Under Minnesota Sentencing Guidelines 2.D.3.b(1), “When a defendant commits a crime against a victim who was “particularly vulnerable due to . . . reduced physical or mental capacity, and the offender knew or should have known of this vulnerability,” an upward sentencing departure is permissible.”

That standard is met in the current cases because the defendants “handcuffed Floyd’s arms behind his back, pressed him chest-down into the pavement, and rendered him unconscious. As a result, Floyd was “particularly vulnerable” when Defendants committed the crime, and Defendants knew or should have known as much.”

Moreover, the Minnesota Court of Appeals in six cited cases has “upheld the application of this enhancement where the victim became “particularly vulnerable” as a result of a defendant’s actions.”

  1. Whether a defendant’s abuse of a 27-CR-20-12646 Filed in District Court State of Minnesota 10/12/2020 3:09 PM 2 position of authority supports an upward sentencing departure even if there is not a pre-existing relationship of trust between the defendant and the victim?”

The Minnesota Supreme Court and Court of Appeals in cited cases have upheld upward sentencing departure where there are “power imbalances” even when there is no pre-existing relationship between the perpetrator and the victim “so long as the defendant holds either a’a position of trust or [a] position of authority.”

Here, “as police officers in full uniform, Defendants had a ‘defined relationship’ of authority over Floyd, and were ‘in a position to dominate and control’ him. . . . That ‘position of control” ’allowed them to handcuff and restrain Floyd, and therefore to ‘manipulate the circumstances and commit the crime.’”

Reaction to This Submission

Earl Gray, Lane’s defense attorney, said the request for an upward sentencing departure is an attempt to poison the potential pool of jurors. “They first have to get a conviction,” he said. The other defense counsel had no comments or could not be reached.

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[1] Supplemental Brief in Support of Notice of Intent To Seek an Upward Sentencing Departure, State v. Chauvin, Court File No. 27-CR-20-12646 (Hennepin County District Court Oct. 12, 2020); Olson, Prosecutors want stiff sentences for ex-cops charged in George Floyd’s killing, StarTribune (Oct. 13, 2020).

[2] State’s Notice of Intent To Seek an Upward Sentencing Departure, State v. Chauvin, Court File No. 27-CR-20-12646 (Hennepin County District Court Aug. 28, 2020), State’s Notice of Intent To Seek an Upward Sentencing Departure, State v. Lane, Court File No. 27-CR-20-12951 (Hennepin County District Court Aug. 28, 2020); State’s Notice of Intent To Seek an Upward Sentencing Departure, State v. Kueng, Court File No. 27-CR-20-12953(Hennepin County District Court Aug. 28, 2020); State’s Notice of Intent To Seek an Upward Sentencing Departure, State v. Thao, Court File No. 27-CR-20-12949 (Hennepin County District Court Aug. 28, 2020).  See also Preview of the 9/11/20 Hearing in George Floyd Criminal Cases, dwkcommentaries.com (Sept. 10, 2020); Results of 9/11/20 Hearing in George Floyd Criminal Cases, dwkcommentaries.com (Sept. 12, 2020).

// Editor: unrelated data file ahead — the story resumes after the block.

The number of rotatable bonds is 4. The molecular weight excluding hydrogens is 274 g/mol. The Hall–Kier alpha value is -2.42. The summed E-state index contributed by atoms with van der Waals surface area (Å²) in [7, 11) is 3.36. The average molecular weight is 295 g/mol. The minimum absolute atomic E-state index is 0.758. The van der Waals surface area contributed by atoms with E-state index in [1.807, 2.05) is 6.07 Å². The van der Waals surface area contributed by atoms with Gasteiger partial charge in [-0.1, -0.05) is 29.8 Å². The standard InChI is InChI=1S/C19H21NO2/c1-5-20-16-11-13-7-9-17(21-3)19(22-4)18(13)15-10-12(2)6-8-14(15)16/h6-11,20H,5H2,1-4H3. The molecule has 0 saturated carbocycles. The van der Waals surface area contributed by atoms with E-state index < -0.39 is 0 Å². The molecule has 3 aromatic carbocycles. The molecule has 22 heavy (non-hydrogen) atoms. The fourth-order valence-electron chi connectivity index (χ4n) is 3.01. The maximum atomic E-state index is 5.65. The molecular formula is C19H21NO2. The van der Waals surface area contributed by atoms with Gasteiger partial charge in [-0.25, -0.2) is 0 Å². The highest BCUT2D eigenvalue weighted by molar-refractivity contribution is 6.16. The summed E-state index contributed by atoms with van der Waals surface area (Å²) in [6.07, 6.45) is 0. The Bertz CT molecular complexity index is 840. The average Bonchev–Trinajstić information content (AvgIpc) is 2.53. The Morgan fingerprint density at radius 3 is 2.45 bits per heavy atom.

Chauvin Out of Prison on Bail 

On October 4, Chauvin posted a $1 million bond and was released from Minnesota state prison on charges of murder and manslaughter of George Floyd on May 25th in Minneapolis. The conditions of his release include “that he remain law abiding, that he not have any contact with Floyd’s family, that he not work in law enforcement or security, that he surrender any firearms and licenses to carry, that he remain in Minnesota under court supervision, and that he sign a waiver of extradition upon his release.”  His three co-defendants—Thomas Lane, J. Alexander Kueng and Tao Thou—already had  posted bond (in smaller amounts) and had been released from jail. [1]

As reported in a comment to the earlier post about Chauvin and his wife being charged with Minnesota tax crimes, on September 8, Chauvin appeared remotely from state prison at a hearing on the state tax evasion charges before Judge Sheridan Hawley, Washington County District Court, Stillwater, Minnesota.[2]

The Judge ordered that if Chauvin were to post bail and be released from state prison on his charges of murder and manslaughter of George Floyd, he would not be required to post monetary bail on the tax evasion charges, but he would have to comply with standard conditions, including attending all future court dates and remain law-abiding. The Judge also set the next hearing in this case for October 30.

Protestors[3]

That same night about 300 people marched peacefully from the site of Floyd’s killing (East 38th Street and Chicago Avenue) a few blocks north towards downtown and then back. At one point they stopped to chant, “No justice, no peace.”

Later, 34 people who had veered away from the earlier protest were arrested for unlawful assembly near the Fifth Precinct police headquarters at 3101 Nicollet Av. by officers from the state Department of Natural Resources and the State Patrol, the Minnesota Department of Public Safety disclosed Thursday morning.